When it comes to family law issues, it is not only the parents that encounter these. In some situations, grandparents might be faced with limited access to their grandchildren. Whether it is related to a pending or recently finalized divorce or not, grandparents should understand that they have rights afforded to them in these matters. There are three provisions under Louisiana’s family law governing grandparents’ rights. These laws have different purposes but also complicate compliance.
The first law addresses grandparents who lost visitation rights through their child or their spouse, and it is intended to assist families in trouble. This law takes precedence over other laws on this issue. It allows visitation where that parent died, became incarcerated or was declared legally incompetent. When the parent is incarcerated, visitation is allowed if the grandchild’s parents never married. This also applies to the child’s brothers and sisters.
Visitation is permitted if the children’s parents are legally separated or living apart for six months. However, parents of intact families still have rights when determining who has contact with their children. Courts consider the child’s best interests when ruling on this issue and other custody matters.
A second law governs visitation rights available to relatives by blood or kinship and to grandparents under extraordinary circumstances, such as a parent abusing drugs. State courts have also ruled that the child’s parent’s death, imprisonment or interdiction are extraordinary circumstances. This law is intended to promote continuity in the child’s life.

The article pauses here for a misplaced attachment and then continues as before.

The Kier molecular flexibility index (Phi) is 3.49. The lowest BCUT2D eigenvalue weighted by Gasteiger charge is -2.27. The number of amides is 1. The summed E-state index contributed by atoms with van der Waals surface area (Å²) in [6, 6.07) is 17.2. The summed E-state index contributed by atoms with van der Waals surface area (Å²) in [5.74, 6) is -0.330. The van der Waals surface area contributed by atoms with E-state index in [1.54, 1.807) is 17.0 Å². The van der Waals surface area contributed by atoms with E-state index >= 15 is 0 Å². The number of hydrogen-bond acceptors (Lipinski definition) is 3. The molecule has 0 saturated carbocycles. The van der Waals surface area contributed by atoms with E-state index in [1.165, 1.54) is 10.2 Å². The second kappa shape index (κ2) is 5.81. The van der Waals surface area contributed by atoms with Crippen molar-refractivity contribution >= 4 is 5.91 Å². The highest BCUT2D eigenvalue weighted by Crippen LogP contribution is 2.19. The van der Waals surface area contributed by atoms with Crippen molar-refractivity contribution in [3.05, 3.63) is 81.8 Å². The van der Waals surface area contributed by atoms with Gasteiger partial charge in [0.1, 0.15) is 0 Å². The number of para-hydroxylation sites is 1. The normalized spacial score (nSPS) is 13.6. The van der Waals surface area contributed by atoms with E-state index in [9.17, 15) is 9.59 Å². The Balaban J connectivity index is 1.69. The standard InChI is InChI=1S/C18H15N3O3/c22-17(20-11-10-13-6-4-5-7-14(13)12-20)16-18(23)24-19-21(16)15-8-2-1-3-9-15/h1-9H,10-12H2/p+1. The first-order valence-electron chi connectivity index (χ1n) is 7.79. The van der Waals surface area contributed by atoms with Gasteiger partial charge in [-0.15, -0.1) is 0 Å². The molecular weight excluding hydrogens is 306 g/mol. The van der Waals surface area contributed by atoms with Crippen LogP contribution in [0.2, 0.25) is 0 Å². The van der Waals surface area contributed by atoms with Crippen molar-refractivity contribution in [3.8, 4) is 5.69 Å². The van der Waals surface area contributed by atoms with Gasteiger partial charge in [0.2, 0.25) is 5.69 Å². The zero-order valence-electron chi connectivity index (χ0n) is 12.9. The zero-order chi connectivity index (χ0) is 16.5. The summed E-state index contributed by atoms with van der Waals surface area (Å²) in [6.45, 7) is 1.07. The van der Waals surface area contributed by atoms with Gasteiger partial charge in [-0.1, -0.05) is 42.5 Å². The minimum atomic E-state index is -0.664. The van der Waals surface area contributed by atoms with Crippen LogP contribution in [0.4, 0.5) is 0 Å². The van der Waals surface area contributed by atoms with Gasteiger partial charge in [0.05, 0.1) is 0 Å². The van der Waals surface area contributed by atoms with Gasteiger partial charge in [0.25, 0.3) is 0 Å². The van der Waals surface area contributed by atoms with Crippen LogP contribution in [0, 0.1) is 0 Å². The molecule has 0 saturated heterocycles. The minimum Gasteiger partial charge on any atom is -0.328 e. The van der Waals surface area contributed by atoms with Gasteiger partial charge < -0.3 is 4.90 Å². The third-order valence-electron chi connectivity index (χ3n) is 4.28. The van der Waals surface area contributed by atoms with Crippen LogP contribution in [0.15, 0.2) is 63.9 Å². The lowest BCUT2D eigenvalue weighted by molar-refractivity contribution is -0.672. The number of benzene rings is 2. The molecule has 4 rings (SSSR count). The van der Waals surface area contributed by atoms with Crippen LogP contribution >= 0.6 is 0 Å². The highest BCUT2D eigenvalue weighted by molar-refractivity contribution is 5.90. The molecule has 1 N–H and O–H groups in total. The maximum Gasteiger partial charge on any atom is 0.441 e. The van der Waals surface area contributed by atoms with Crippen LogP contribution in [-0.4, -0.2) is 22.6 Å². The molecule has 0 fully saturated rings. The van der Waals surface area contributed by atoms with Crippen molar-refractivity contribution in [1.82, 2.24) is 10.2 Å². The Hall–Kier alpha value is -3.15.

A court must review the length and quality of the relationship between the child and the relative, their ability to give guidance, the child’s preference, the relative’s readiness to encourage the child’s relationship with their parent and the child and relative’s mental and physical health.
The last law is limited. Grandparents lose their rights to visitation under the state’s Child Code in adoption cases unless they are the parents of a deceased parent or that parent gave up the right to object to adoption.
Grandparents bear the burden of showing that denial of visitation would be harmful to the child. An attorney can assist families with asserting their rights to visitation and custody and help protect the child’s best interests.
Source: The Spruce, “Grandparents’ rights in Louisiana,” By Susan Adcox, Accessed July 28, 2017